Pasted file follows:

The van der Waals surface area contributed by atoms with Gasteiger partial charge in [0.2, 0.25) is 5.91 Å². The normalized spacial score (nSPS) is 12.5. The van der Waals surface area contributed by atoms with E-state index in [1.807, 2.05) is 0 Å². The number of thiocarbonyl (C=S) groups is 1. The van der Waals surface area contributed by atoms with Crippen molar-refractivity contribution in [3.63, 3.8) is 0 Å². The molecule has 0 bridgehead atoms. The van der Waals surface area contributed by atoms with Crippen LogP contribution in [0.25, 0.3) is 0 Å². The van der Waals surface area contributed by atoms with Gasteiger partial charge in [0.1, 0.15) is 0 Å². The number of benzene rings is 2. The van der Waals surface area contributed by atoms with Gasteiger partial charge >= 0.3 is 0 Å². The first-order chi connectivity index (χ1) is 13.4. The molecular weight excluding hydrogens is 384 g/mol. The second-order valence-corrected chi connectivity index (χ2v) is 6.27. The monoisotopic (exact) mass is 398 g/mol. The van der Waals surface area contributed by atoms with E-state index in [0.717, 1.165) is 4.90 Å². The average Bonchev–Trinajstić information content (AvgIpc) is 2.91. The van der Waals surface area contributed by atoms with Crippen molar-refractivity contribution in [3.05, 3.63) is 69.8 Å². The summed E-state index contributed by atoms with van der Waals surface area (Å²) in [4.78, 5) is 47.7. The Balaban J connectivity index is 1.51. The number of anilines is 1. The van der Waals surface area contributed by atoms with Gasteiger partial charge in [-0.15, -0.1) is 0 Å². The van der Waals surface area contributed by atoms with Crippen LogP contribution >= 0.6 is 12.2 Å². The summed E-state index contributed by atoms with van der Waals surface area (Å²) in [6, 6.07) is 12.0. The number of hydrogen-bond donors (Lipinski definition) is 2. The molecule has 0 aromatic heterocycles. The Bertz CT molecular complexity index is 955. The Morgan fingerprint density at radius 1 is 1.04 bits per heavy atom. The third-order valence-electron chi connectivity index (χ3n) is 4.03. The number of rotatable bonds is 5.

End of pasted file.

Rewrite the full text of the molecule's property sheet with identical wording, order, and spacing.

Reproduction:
The van der Waals surface area contributed by atoms with Gasteiger partial charge in [0.2, 0.25) is 5.91 Å². The normalized spacial score (nSPS) is 12.5. The van der Waals surface area contributed by atoms with E-state index in [1.807, 2.05) is 0 Å². The number of thiocarbonyl (C=S) groups is 1. The van der Waals surface area contributed by atoms with Crippen molar-refractivity contribution in [3.63, 3.8) is 0 Å². The molecule has 0 bridgehead atoms. The van der Waals surface area contributed by atoms with Crippen LogP contribution in [0.25, 0.3) is 0 Å². The van der Waals surface area contributed by atoms with Gasteiger partial charge in [0.1, 0.15) is 0 Å². The number of benzene rings is 2. The van der Waals surface area contributed by atoms with Gasteiger partial charge >= 0.3 is 0 Å². The first-order chi connectivity index (χ1) is 13.4. The molecular weight excluding hydrogens is 384 g/mol. The second-order valence-corrected chi connectivity index (χ2v) is 6.27. The monoisotopic (exact) mass is 398 g/mol. The van der Waals surface area contributed by atoms with E-state index in [0.717, 1.165) is 4.90 Å². The average Bonchev–Trinajstić information content (AvgIpc) is 2.91. The van der Waals surface area contributed by atoms with Crippen molar-refractivity contribution in [3.05, 3.63) is 69.8 Å². The summed E-state index contributed by atoms with van der Waals surface area (Å²) in [4.78, 5) is 47.7. The Balaban J connectivity index is 1.51. The number of anilines is 1. The van der Waals surface area contributed by atoms with Gasteiger partial charge in [-0.15, -0.1) is 0 Å². The van der Waals surface area contributed by atoms with Crippen LogP contribution >= 0.6 is 12.2 Å². The summed E-state index contributed by atoms with van der Waals surface area (Å²) in [6, 6.07) is 12.0. The number of hydrogen-bond donors (Lipinski definition) is 2. The molecule has 0 aromatic heterocycles. The Bertz CT molecular complexity index is 955. The Morgan fingerprint density at radius 1 is 1.04 bits per heavy atom. The third-order valence-electron chi connectivity index (χ3n) is 4.03. The number of rotatable bonds is 5.